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How do tornadoes start?
Question Date: 2005-12-08
Answer 1:

A tornado is a violent windstorm characterized by a twisting, funnel-shaped cloud. The word "tornado" comes from the Spanish or Portuguese verb tornar, meaning "to turn."

Tornadoes form in storms all around the world, most famously in a broad area of the American Midwest and South known as Tornado Alley. Meteorologists don't know exactly why we have tornadoes, but they do know that they usually start when there is a bad thunderstorm with hail and lightning.

Before a thunderstorm forms, a change in wind direction and a rapid increase in wind speed, with increasing height above the earth's surface create an invisible horizontal spinning effect in the lower atmosphere. Warm air from the ocean meets cold air from the north. When they meet, the warm air rises above the cold air. The colder air falls to the ground. The warm air then cools and forms a convection cell. These cells can start to spin at near 300 mph, causing the winds of the tornado. As it spins it picks up dirt and water droplets which form the famous and trademark funnel of a tornado.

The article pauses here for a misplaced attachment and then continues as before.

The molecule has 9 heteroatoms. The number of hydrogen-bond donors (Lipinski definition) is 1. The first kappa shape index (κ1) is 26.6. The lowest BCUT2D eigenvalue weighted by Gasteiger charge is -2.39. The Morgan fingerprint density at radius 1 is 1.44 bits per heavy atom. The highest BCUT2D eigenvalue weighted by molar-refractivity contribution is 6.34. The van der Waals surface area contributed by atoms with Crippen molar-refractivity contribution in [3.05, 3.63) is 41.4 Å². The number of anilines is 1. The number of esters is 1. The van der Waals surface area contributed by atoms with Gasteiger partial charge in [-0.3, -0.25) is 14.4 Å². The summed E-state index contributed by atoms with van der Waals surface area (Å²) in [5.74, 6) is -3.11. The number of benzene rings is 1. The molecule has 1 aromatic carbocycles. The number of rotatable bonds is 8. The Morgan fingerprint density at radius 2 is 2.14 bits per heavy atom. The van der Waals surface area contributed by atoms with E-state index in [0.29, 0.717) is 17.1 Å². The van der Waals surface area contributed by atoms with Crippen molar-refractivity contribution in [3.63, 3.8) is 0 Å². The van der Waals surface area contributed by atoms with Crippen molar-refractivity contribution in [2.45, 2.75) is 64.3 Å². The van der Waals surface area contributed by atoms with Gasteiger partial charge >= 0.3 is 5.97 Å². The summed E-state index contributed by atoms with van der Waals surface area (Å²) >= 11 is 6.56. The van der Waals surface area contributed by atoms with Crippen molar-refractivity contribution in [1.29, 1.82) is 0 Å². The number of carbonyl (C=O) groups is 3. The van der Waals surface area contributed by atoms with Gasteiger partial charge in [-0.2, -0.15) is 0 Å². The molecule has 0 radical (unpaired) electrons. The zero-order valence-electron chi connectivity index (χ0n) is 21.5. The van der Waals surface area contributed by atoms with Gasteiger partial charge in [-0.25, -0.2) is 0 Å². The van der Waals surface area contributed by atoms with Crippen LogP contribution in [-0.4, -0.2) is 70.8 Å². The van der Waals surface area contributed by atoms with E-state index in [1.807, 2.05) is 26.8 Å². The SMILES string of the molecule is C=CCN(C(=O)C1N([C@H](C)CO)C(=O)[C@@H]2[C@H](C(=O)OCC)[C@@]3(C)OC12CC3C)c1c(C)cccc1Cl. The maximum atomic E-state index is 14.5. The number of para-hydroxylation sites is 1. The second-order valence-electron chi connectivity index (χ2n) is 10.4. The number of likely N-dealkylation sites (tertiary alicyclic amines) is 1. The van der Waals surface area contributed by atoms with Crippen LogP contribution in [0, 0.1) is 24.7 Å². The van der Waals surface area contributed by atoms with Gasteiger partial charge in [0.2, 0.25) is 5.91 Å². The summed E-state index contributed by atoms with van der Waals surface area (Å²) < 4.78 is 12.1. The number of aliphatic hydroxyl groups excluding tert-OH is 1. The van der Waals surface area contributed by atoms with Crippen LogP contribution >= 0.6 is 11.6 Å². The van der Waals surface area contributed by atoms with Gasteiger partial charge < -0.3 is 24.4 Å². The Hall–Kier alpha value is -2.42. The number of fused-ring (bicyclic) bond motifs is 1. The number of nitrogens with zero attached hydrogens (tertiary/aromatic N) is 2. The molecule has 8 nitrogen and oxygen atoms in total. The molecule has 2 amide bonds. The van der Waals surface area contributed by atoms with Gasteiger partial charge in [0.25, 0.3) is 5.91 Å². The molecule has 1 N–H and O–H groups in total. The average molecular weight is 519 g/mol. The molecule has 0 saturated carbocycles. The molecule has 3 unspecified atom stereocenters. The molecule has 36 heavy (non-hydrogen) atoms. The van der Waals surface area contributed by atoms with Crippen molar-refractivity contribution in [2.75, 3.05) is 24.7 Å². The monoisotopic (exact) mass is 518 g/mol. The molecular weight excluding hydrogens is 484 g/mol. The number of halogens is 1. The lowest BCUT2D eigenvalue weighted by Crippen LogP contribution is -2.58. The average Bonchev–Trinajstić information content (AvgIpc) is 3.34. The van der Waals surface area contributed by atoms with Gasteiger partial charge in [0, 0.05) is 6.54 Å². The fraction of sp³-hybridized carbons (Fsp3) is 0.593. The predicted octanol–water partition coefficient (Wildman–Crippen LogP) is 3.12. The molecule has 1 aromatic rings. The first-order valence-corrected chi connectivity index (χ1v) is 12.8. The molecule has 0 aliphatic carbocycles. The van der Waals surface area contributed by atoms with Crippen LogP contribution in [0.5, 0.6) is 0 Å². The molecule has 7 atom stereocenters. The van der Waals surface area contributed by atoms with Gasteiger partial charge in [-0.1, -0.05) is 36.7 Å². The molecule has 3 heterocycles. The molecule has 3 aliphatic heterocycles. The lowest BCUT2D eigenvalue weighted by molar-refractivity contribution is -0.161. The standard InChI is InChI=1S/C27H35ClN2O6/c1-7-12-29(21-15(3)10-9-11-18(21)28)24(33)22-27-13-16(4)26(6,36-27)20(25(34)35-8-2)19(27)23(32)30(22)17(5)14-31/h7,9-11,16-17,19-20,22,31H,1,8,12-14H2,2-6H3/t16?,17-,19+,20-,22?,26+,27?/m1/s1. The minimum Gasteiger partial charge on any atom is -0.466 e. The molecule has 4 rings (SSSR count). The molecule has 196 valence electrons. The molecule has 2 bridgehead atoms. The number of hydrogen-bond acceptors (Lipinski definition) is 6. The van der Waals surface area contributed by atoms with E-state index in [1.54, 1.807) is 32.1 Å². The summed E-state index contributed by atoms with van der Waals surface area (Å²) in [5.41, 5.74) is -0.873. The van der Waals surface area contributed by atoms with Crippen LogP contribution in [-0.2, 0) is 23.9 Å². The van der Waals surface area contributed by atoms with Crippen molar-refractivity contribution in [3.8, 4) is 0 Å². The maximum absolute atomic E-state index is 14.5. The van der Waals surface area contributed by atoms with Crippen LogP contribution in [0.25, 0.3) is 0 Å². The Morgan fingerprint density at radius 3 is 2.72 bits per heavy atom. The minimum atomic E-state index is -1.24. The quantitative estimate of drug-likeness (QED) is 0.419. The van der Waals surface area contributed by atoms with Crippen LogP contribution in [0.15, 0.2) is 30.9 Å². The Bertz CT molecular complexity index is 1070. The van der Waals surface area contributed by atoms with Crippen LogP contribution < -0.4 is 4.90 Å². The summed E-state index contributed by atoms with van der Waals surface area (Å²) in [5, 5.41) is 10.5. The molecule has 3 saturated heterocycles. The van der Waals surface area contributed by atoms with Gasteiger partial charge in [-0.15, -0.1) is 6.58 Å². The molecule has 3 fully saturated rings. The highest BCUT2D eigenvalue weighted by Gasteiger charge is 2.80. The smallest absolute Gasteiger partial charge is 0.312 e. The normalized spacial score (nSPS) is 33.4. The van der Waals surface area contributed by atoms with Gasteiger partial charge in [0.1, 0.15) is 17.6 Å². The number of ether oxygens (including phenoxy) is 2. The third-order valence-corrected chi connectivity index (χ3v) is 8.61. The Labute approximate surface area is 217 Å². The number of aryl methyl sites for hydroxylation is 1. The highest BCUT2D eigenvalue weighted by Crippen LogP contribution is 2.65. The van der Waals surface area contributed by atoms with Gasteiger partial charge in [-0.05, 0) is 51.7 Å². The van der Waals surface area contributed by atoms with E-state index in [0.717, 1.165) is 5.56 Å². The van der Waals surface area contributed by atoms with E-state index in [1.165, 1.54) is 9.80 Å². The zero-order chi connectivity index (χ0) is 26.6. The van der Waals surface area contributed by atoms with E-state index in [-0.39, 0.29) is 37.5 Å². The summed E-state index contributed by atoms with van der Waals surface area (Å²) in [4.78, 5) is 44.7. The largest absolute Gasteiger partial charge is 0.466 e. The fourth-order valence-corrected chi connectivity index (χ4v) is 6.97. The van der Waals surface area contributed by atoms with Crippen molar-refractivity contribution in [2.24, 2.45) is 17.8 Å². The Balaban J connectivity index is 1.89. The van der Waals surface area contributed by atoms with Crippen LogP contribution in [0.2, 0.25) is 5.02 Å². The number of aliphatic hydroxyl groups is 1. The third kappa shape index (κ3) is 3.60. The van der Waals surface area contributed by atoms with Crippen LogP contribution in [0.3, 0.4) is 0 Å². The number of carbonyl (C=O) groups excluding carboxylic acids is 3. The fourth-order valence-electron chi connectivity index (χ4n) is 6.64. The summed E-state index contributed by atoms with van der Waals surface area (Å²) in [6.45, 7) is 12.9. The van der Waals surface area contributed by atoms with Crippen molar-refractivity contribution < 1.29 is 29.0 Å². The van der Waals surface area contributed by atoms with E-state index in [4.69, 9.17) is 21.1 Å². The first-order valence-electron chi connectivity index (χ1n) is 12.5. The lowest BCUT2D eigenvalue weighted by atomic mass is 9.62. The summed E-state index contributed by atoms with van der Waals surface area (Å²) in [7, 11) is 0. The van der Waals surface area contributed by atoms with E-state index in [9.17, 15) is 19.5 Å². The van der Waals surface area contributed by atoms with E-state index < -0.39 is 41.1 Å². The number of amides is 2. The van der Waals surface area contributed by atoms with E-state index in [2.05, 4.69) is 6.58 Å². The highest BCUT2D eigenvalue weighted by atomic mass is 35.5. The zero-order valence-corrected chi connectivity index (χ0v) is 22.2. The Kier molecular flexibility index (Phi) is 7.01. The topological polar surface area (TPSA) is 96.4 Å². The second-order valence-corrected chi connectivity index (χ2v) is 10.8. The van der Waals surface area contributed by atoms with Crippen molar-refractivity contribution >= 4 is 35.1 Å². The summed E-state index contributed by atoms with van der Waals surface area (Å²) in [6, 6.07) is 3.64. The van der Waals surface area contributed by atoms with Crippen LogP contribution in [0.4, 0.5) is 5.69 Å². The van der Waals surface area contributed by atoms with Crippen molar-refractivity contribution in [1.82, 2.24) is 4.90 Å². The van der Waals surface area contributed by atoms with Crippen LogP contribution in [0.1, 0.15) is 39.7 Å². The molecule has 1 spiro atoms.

Tornadoes start during the warmest or most humid part of the day which would be between 4:00 pm and 6:00 pm . The cold air that gets trapped in the warm air will form a dark big black cloud that has air spinning inside.

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